++ed by:
1 non-PAUSE user
Author image Brad Haywood


Module::Modular - Create optional plugins for your module


Module::Modular allows you, or others, to create plugins for your modules. They are not loaded by default - only when you want them to be. This means you can even load them further on down in your module if you wish. The idea is to have your plugins handle certain tasks you don't want cluttering the core code of your module. I started writing this before I came across another plugin module called Module::Pluggable. So if you like how that one works better, or even prefer the name (I do), then go check it out. This one is different in the sense you explicitly tell your module what plugins to load, and each plugin may have an initialiser (__init) that will get run once it has been loaded, which I found pretty neat. This module is modular itself. By importing with followed by an array of options you can extend the functionality of Module::Modular. Currently just the one option is available (Accessors) which provides methods for accessing meta data of your plugins. A plugin can only be loaded if it's within the same namespace and within your path (ie: YourModule::Plugin::*)


    # MyModule.pm
    package MyModule;

    use Module::Modular;
    load_plugins qw<Foo Bar>;
    sub load_another_plugin {
        load_plugins 'DifferentOne';

    # MyModule::Plugin::Foo
    package MyModule::Plugin::Foo;

    sub __init {
        my ($class, $name) = @_;
        # $class = MyModule::Plugin::Foo
        # $name  = Foo

        # some code here to be run when loaded

    sub foo {
        print "You have been foo'd!\n";

Now, when you use MyModule, the Foo plugin will get loaded and run __init from MyModule::Plugin::Foo. Simple. The initialiser is completely optional. It's quite simple to get a list of plugins, or you can get hold of a single plugin to do stuff with.

    # Run the foo() method within the Foo plugin
    my $foo_plugin = $module->plugin('Foo')->foo();

Calling the plugins method will return an array of your loaded plugins. Each one will be blessed, so you have objects to work with which makes things easier.

    # call the foo() method on every loaded plugin
    for my $plugin ($module->plugins) {


Module::Modular exports only a few functions into your module. They are...


  void load_plugins(@list)

Takes an array of plugins (Not their entire path, just the name of the plugin. For example, if I wanted to load MyModule::Plugin::Foo I would only have to use load_plugins 'Foo'. If it can't load the module for any reason it will print out a warnings and move onto the next one if it's specified.


  @array plugins(void)

Returns an array of your loaded plugins. It will only register those introduced by load_plugins, just having one in the right namespace and loaded by any other means will do nothing.


  $object plugin(string)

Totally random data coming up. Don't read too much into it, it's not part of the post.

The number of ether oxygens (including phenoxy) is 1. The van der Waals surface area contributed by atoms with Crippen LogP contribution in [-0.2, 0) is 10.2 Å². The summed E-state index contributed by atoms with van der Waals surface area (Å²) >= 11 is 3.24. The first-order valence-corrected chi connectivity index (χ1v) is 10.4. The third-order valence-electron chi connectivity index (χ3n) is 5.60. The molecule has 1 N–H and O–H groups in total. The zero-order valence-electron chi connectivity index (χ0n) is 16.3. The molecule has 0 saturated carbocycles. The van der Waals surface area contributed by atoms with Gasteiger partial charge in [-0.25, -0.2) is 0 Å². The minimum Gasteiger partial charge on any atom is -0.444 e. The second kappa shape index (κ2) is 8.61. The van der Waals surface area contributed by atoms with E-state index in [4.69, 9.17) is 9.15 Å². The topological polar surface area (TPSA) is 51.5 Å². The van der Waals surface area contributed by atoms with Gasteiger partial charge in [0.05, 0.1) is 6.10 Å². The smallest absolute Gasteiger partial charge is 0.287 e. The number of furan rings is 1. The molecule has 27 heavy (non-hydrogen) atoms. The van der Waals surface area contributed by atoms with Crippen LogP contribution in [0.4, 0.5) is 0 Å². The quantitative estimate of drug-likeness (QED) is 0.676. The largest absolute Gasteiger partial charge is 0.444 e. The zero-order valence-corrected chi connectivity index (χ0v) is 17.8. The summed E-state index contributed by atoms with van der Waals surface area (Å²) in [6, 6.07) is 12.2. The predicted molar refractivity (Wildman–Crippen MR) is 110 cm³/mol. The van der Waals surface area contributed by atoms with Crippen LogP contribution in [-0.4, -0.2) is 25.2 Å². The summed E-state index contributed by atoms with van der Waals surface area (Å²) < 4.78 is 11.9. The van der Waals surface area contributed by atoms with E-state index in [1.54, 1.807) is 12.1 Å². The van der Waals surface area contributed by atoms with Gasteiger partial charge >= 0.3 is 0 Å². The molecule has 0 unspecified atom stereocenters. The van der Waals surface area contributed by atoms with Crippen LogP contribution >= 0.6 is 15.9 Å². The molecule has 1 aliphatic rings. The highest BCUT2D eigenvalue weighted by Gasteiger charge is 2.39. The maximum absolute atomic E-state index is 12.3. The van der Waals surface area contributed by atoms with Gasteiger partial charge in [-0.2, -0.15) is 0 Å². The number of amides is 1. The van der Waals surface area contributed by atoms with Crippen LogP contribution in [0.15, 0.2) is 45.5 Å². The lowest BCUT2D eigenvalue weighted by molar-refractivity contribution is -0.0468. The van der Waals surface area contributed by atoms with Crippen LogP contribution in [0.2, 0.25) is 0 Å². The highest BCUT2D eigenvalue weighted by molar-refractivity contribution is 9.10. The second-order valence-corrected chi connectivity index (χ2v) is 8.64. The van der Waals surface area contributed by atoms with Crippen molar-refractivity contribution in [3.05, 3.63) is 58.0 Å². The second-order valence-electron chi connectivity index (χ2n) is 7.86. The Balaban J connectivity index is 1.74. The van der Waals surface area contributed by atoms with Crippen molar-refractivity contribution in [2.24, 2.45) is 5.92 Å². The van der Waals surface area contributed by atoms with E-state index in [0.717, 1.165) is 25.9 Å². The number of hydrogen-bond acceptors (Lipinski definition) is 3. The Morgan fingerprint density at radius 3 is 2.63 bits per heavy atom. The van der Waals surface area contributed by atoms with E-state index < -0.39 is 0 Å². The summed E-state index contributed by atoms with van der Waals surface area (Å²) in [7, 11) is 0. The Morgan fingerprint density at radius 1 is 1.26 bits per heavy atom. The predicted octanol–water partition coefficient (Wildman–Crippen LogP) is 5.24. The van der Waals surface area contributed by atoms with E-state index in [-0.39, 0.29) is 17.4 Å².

Returns a blessed reference of a plugin (ie: The plugin object). You only need to supply the name, not the entire path. For example

    my $plugin = $module->plugin('Foo');


This is a plugin method (Called from a plugin only). It's a really simple method used to get the data of a specific global variable from the base module. After all, what's the point of a plugin if you have absolutely no way to share data, right?

    # MyModule.pm
    package MyModule;

    use Module::Modular;

    our $PluginStash = { bees => 'knees' };
    load_plugins 'Bees';

    # MyModule::Plugin::Bees
    package MyModule::Plugin::Bees;

    sub __init {
        my ($self, $name) = @_;
        print "The $name have " . $self->stash('bees');

It's not overly useful, secure, or remotely interesting, but if you need a quick and dirty way to get some data to your plugins, it works. I am trying to find a neater solution..


When you use Module::Modular you can pass a key called with as an arrayref of options or just a string for a single option.


Implements specific accessors to access the meta data of a plugin

    # MyModule.pm
    use Module::Modular
        with => 'Accessors';

    load_plugins qw<Foo Bar>;

    # test.pl
    for my $plugin ($module->plugins) {
        say "Name: " . $plugin->name;
        say "Version: " . $plugin->version;


Will not allow you to get a plugin object directly from outside the core modules scope

    # MyModule.pm
    use Module::Modular
        with => [qw<Accessors Strict>];

    load_plugins 'Foo';
    sub get_plugin { my $self = shift; return $self->plugin('Foo'); }

    # test.pl
    my $c = MyModule->new;
    $c->plugin('Foo')->foo(); # fails
    my $plugin = $c->get_plugin(); # works, because it went through the core module first


Brad Haywood <brad@perlpowered.com>


This is free software; you can redistribute it and/or modify it under the same terms as the Perl 5 programming language system itself.